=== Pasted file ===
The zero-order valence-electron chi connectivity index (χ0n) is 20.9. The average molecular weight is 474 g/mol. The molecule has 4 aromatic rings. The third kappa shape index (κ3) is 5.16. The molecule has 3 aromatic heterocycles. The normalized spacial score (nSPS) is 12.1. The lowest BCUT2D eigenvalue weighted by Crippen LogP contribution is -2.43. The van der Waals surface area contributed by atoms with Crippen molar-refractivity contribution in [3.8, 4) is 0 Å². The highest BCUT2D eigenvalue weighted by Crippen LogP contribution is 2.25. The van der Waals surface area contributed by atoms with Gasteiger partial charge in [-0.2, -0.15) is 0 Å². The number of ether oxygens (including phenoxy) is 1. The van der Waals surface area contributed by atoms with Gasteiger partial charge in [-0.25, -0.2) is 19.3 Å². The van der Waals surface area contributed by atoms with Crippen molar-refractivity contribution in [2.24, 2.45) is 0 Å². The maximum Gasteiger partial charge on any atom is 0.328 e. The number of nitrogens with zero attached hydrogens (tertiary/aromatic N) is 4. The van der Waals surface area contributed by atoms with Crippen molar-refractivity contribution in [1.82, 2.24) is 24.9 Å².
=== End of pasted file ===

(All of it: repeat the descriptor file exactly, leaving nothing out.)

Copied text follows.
The zero-order valence-electron chi connectivity index (χ0n) is 20.9. The average molecular weight is 474 g/mol. The molecule has 4 aromatic rings. The third kappa shape index (κ3) is 5.16. The molecule has 3 aromatic heterocycles. The normalized spacial score (nSPS) is 12.1. The lowest BCUT2D eigenvalue weighted by Crippen LogP contribution is -2.43. The van der Waals surface area contributed by atoms with Crippen molar-refractivity contribution in [3.8, 4) is 0 Å². The highest BCUT2D eigenvalue weighted by Crippen LogP contribution is 2.25. The van der Waals surface area contributed by atoms with Gasteiger partial charge in [-0.2, -0.15) is 0 Å². The number of ether oxygens (including phenoxy) is 1. The van der Waals surface area contributed by atoms with Gasteiger partial charge in [-0.25, -0.2) is 19.3 Å². The van der Waals surface area contributed by atoms with Crippen molar-refractivity contribution in [2.24, 2.45) is 0 Å². The maximum Gasteiger partial charge on any atom is 0.328 e. The number of nitrogens with zero attached hydrogens (tertiary/aromatic N) is 4. The van der Waals surface area contributed by atoms with Crippen molar-refractivity contribution in [1.82, 2.24) is 24.9 Å².